Western Hill Country BBQ Trip

Hey the whole gang is back! We’ve got the itinerary planned for the next BBQ road trip, and this time we’re focusing on the western Hill Country.

Here’s the trip:

I’m now following a pretty strict diet, so this should be interesting! I’ll try to limit the sausage intake and cut out the Big Red. I said try.

See you Saturday!

It’s been a while…

It’s been some time since we’ve posted anything.  All four of us are busy and finding a day that we can get together has been tough.  However, some of us have made some individual stops since our last trip and we are planning to hit the road again this Saturday.  Still working out an itinerary, but we should have one soon.

Sean’s Thoughts on BBQ Trip #2

Well, we are back at it.  BBQ Trip #2 takes us Austin, which has been getting a lot of play in print lately.  I think that has a lot to do with the explosion of Franklin Barbecue. Bon Appétit calls Franklin the best barbecue in America and Joe Nick Patoski, who lives in Austin I believe, wrote in the New York Times that Austin’s barbecue scene is giving the towns that were the focus of our first BBQ trip a run for its money. After reading those two articles, Austin was the place to go and we used Patoski’s article as a guide for stops on this trip. We did plan on going to Sam’s BBQ, which many consider a staple in Austin for more than six decades. However, that changed after it was shut down by the city for purchasing stolen meat.

Our first stop was Franklin BBQ. We were told to get there early because of the line that forms. We got there at 8:35am and we were second in line (the place opens at 11am). I felt it was worth the wait. We were concerned about all the hype this spot was getting. I would say it almost lived up to the hype. It easily has the best BBQ in Austin. I wouldn’t say it’s the best in Texas, but definitely in Austin. The brisket had a great smoke flavor and the pork rib was phenomenal. The meat slipped right off of the rib. The turkey was good and so was the pulled pork and sausage. The beans were the best we’ve had. It had lots of pepper and great flavor.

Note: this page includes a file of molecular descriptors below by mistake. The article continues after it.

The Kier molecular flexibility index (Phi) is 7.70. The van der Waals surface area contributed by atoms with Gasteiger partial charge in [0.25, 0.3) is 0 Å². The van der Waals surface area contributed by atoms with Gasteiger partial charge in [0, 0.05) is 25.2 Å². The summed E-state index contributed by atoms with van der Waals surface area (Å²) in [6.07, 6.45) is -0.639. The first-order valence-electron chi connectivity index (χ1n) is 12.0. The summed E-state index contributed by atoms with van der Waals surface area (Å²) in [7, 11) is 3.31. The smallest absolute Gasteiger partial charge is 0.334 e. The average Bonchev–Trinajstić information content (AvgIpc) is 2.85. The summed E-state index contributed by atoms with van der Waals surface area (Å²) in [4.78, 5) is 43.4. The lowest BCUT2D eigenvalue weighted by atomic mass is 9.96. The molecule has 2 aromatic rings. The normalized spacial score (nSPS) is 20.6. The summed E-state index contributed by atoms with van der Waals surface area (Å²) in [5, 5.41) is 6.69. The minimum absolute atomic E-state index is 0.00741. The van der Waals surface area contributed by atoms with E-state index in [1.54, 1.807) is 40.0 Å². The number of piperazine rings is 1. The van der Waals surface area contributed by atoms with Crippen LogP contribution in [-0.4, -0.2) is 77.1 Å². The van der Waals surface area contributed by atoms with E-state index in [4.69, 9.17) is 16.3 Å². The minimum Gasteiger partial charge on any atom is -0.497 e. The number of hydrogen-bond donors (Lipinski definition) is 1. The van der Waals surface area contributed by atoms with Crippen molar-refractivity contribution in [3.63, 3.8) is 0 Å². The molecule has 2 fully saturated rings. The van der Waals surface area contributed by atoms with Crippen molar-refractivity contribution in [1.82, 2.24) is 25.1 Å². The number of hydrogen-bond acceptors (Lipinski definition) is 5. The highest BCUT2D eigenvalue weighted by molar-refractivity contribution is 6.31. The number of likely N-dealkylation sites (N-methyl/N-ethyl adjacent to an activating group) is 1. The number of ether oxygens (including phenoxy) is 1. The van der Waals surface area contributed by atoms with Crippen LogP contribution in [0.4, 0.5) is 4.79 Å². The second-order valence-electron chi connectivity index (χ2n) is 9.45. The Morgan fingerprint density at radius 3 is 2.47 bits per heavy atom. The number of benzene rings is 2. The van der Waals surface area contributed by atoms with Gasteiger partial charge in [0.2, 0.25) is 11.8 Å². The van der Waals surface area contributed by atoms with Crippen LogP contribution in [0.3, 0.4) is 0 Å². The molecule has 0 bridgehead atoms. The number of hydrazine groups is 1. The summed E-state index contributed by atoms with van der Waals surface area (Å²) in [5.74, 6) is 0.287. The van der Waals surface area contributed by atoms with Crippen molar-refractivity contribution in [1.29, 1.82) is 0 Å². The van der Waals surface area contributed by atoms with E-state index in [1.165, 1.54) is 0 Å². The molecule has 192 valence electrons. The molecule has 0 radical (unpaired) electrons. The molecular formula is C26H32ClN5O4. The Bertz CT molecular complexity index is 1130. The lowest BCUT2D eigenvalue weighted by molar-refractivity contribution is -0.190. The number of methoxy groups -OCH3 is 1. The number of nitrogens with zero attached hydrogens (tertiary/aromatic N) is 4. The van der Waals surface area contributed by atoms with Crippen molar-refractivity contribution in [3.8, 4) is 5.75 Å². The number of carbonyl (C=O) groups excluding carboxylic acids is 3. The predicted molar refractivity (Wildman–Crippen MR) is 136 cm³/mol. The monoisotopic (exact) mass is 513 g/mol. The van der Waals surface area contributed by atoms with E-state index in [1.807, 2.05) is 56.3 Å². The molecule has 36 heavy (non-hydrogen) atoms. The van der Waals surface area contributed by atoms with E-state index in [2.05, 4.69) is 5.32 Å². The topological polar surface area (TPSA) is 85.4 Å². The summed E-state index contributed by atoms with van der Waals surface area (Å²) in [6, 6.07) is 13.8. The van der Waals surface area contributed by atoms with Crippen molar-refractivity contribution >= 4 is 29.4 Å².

We left Franklin BBQ and went to Live Oak BBQ, which was the worst BBQ on this trip and the worst of the two trips combined. The brisket was too fatty and the beans were nothing great. The only thing decent here was the chicken. But when you put a big bull on your T-shirts and call yourself a BBQ place in Texas, you should master cooking beef…not chicken.

Stop number three was Iron Works. I talked to several people before this trip who said Iron Works when asked which BBQ places to check out in Austin. After eating there, I’m not sure why they would say that. The brisket we had was tough. The turkey, sausage and beans were average. We couldn’t get a couple of ribs. They wanted us to buy a whole slab.  Whatever…

From there, it was on to Stubb’s. This place is known for being a popular music venue in Austin. A number of great shows have come through there over the years. If the artists tried the BBQ, they would not be disappointed. It wasn’t the best on the trip, but it was solid. The brisket was very tender, but seemed like it was cooked in oven. It didn’t have the smoke flavor I was looking for. The turkey was very good. It was moist and the rub Stubb’s used was tasty. The beans were very good. They had lots of jalapeno, pepper and bacon. They had a kick, which I know some people don’t like, but it didn’t bother me.